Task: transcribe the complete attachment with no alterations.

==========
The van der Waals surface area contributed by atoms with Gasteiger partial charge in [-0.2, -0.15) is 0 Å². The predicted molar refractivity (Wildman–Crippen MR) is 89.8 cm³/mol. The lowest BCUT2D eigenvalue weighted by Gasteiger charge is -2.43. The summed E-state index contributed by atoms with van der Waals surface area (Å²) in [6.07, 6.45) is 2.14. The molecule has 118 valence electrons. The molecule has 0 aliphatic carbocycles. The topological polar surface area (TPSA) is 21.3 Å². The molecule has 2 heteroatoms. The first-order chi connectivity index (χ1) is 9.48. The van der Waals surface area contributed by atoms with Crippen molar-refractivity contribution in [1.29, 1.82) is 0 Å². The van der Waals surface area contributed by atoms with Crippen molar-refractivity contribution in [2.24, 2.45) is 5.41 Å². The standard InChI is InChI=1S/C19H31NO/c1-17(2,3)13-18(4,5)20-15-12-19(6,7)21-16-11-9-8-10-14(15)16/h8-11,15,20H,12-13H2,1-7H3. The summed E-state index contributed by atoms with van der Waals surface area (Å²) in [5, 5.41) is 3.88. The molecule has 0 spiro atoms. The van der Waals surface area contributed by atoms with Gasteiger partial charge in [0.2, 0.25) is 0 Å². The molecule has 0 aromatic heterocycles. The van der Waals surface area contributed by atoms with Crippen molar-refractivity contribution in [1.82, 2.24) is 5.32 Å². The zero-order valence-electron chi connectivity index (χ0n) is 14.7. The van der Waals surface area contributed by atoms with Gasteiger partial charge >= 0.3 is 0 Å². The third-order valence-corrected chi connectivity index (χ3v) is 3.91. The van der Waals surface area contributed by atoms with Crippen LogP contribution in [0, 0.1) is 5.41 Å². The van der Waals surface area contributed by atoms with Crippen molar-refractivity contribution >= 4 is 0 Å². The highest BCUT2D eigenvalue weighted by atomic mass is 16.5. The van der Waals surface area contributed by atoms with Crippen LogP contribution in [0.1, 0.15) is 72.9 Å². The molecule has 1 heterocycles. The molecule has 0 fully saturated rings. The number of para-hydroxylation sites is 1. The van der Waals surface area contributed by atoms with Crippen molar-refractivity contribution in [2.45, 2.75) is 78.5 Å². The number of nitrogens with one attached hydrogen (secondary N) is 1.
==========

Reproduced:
The van der Waals surface area contributed by atoms with Gasteiger partial charge in [-0.2, -0.15) is 0 Å². The predicted molar refractivity (Wildman–Crippen MR) is 89.8 cm³/mol. The lowest BCUT2D eigenvalue weighted by Gasteiger charge is -2.43. The summed E-state index contributed by atoms with van der Waals surface area (Å²) in [6.07, 6.45) is 2.14. The molecule has 118 valence electrons. The molecule has 0 aliphatic carbocycles. The topological polar surface area (TPSA) is 21.3 Å². The molecule has 2 heteroatoms. The first-order chi connectivity index (χ1) is 9.48. The van der Waals surface area contributed by atoms with Crippen molar-refractivity contribution in [1.29, 1.82) is 0 Å². The van der Waals surface area contributed by atoms with Crippen molar-refractivity contribution in [2.24, 2.45) is 5.41 Å². The standard InChI is InChI=1S/C19H31NO/c1-17(2,3)13-18(4,5)20-15-12-19(6,7)21-16-11-9-8-10-14(15)16/h8-11,15,20H,12-13H2,1-7H3. The summed E-state index contributed by atoms with van der Waals surface area (Å²) in [5, 5.41) is 3.88. The molecule has 0 spiro atoms. The van der Waals surface area contributed by atoms with Gasteiger partial charge in [0.2, 0.25) is 0 Å². The molecule has 0 aromatic heterocycles. The van der Waals surface area contributed by atoms with Crippen molar-refractivity contribution in [1.82, 2.24) is 5.32 Å². The zero-order valence-electron chi connectivity index (χ0n) is 14.7. The van der Waals surface area contributed by atoms with Gasteiger partial charge >= 0.3 is 0 Å². The third-order valence-corrected chi connectivity index (χ3v) is 3.91. The van der Waals surface area contributed by atoms with Crippen LogP contribution in [0, 0.1) is 5.41 Å². The van der Waals surface area contributed by atoms with Crippen molar-refractivity contribution >= 4 is 0 Å². The highest BCUT2D eigenvalue weighted by atomic mass is 16.5. The van der Waals surface area contributed by atoms with Crippen LogP contribution in [0.1, 0.15) is 72.9 Å². The molecule has 1 heterocycles. The molecule has 0 fully saturated rings. The number of para-hydroxylation sites is 1. The van der Waals surface area contributed by atoms with Crippen molar-refractivity contribution in [2.45, 2.75) is 78.5 Å². The number of nitrogens with one attached hydrogen (secondary N) is 1.